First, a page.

Satire: How Korea’s Great King Sejong handled iron thieves

There is a reason King Sejong is considered the greatest monarch in Korean history (Joseon era – 1392-1910). His epithet, “the Great King” was nothing compared to his deeds like the creation of the Korean alphabet (hangul) amid so much opposition from his own scholars.
However, I don’t teach history – I just borrow from it here and there. Like now.

From around 1439, Sejong became increasingly ill and starting from 1442, Crown Prince Yi Hyang (future King Munjong), started acting as the ruler.
Sejong devoted his remaining time to tutoring Yi. Of course, there were the crossings of borders to pay respects to the Great Ming (China). This also allowed Yi to learn diplomacy.
But there was no Twitter or some funny eunuch wearing striped orange tees.

One of the endearing lessons Sejong imparted in the Crown Prince was when he found out that some of the court officials (ministers) were involved in economic sabotage.
The ministers had misappropriated iron, a vital mineral used in forging steel weapons and also making coins for trade.
The young Yi was only eager to appease his father and within days he had arrested three ministers. An ailing Sejong decided to attend the hearings to see how his son would handle the matter.
The first suspect turned up for interrogation in full court robes. He did not show any remorse or emotions and the angry Crown Prince ordered him locked up in the dungeons.

The second official had a rather clean pate for a Joseon noble. Had it been sunny that day, a Joseon scientist who could see into the future jokes, “we could have tapped for some form of energy from his shiny head”.
The official wore misery on every wrinkle on his body and let the entire Joseon know that he was ailing so bad he could die on his way out of interrogation. He wept too.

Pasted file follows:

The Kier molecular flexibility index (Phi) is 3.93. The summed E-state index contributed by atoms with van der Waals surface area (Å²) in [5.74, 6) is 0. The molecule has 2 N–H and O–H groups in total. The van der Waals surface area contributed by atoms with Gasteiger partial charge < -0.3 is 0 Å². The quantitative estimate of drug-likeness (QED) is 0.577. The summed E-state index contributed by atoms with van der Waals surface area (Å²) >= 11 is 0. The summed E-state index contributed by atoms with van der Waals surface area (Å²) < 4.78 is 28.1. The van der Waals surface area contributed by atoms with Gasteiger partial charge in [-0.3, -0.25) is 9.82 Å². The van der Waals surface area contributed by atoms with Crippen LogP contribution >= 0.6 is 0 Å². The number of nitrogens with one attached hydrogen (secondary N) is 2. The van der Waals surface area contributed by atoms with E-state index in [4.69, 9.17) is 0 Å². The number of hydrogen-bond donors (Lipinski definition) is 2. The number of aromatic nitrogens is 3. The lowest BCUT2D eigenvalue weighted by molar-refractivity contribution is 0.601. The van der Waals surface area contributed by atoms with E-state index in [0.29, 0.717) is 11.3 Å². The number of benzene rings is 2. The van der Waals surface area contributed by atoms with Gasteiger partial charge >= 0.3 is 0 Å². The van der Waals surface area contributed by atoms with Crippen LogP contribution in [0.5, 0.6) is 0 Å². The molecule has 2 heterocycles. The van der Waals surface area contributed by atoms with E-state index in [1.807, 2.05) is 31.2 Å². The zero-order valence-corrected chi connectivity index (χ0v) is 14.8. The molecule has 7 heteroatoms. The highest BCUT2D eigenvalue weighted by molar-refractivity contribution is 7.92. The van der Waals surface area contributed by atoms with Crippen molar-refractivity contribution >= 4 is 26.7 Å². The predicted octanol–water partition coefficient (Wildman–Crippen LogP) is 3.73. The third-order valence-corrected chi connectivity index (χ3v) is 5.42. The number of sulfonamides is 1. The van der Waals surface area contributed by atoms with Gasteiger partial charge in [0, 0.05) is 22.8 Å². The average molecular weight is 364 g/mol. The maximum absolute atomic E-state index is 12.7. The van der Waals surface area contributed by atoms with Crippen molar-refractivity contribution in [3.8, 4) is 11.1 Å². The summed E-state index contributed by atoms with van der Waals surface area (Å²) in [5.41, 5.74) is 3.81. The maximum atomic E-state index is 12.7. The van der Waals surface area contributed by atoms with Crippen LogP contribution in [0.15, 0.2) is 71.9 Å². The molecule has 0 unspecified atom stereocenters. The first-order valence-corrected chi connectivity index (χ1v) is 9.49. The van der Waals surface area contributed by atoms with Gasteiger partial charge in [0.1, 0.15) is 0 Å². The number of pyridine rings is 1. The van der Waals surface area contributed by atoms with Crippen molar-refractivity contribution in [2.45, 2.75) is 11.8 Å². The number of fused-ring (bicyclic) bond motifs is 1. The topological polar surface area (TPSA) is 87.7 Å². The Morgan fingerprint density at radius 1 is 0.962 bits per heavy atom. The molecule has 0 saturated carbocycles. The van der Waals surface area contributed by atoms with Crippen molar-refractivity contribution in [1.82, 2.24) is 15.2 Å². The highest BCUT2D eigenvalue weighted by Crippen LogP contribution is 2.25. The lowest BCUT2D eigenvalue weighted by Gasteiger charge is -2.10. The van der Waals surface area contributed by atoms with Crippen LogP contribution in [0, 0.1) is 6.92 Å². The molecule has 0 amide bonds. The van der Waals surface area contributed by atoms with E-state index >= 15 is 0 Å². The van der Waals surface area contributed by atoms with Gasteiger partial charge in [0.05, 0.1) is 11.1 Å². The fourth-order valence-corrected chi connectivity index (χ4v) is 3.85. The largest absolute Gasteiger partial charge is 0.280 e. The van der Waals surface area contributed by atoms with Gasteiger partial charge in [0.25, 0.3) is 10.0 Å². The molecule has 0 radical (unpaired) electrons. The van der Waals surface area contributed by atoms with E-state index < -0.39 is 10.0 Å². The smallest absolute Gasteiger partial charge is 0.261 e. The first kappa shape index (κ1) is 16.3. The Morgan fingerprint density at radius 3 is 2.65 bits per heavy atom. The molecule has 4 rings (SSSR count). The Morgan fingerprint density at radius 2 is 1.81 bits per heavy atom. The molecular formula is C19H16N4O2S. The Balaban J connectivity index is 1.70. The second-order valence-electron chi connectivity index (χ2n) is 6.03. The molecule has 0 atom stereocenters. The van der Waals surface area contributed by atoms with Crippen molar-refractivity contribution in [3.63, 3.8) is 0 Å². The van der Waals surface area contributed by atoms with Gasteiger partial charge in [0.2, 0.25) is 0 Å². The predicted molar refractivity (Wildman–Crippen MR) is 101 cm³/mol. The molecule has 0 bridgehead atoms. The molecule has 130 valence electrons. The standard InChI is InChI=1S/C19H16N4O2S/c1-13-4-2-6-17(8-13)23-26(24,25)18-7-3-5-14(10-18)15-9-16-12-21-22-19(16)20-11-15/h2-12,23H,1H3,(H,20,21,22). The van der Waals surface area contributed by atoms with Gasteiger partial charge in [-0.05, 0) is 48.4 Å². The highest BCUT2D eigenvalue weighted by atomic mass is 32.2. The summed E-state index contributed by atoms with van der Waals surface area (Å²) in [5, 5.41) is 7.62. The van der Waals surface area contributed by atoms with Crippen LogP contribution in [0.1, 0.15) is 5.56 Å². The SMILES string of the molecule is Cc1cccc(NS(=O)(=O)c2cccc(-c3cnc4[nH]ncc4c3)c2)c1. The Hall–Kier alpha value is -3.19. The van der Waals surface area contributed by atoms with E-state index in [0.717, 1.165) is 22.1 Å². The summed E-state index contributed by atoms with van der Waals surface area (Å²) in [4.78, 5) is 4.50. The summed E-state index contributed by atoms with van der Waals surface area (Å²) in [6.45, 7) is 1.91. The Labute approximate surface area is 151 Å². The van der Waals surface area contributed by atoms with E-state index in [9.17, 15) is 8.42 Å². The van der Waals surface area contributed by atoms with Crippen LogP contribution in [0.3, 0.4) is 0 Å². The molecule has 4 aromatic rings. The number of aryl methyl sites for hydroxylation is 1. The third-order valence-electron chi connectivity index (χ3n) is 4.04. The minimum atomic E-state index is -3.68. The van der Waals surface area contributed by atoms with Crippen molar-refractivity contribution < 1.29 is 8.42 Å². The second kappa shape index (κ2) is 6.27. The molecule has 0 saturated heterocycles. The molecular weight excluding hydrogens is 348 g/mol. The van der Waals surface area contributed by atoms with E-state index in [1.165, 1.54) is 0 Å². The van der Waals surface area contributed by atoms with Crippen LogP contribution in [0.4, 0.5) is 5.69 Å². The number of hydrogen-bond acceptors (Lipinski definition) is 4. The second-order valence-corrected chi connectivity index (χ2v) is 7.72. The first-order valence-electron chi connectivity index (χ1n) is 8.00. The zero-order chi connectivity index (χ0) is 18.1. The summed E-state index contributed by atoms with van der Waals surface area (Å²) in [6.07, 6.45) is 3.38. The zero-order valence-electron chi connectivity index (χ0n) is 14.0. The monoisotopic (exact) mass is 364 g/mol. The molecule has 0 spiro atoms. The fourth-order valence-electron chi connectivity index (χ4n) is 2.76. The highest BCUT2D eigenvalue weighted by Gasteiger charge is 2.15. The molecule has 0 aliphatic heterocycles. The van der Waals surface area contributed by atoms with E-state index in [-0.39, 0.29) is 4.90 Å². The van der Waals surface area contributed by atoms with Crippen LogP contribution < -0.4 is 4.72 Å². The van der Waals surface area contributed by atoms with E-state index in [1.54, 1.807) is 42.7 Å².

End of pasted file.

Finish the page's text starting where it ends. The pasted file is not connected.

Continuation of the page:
The third official grinned the whole while he was being interrogated. Several people who turned up kept wondering if it was the right suspect being charged. Even when the Crown Prince ordered him dumped in the dungeon, he was all smiles.

That evening the Crown Prince called on his ailing father. Over Chrysanthemum tea, the king and the future king went through the cases. To Sejong’s utter anguish, the Crown Prince only saw the guilt in the three ministers.
“The royal relief minister did not show any remorse,” the Crown Prince said. “He showed a disdain to the throne.”
He went on: “Then the deputy finance minister, he made it look like the royal household was responsible for his health situation. He is a thief so he must show some face.

“Finally, that arrogant prick who thinks he comes from the clan of great scholars, he was mocking the throne by grinning all the time.”
King Sejong coughed and cleared the phlegm in his throat for a while. Then he explained the significance of each suspect’s behaviour.
The fella who turned up in official robes instead of the white undergarment prisoners or suspects had to wear, Sejong said, was accusing the Crown Prince of being the guilty one.
“If he is guilty in that robe then he is saying the entire royal court is guilty and that means the throne, too. That one who looked sicker than medicine, he was saying you are responsible for his situation and that the throne will die like he is about to die, and the one who laughed was daring you.”

The Crown Prince asked what to do.
“Do you know why a praying mantis eats the male after mating?” his father asked.
“Neither do I. But after getting pregnant, it expects a new life so it is starting afresh, the shameless iron (sheet) thieves can be exiled or executed.”
And so it happened.

Disclaimer: This is a parody column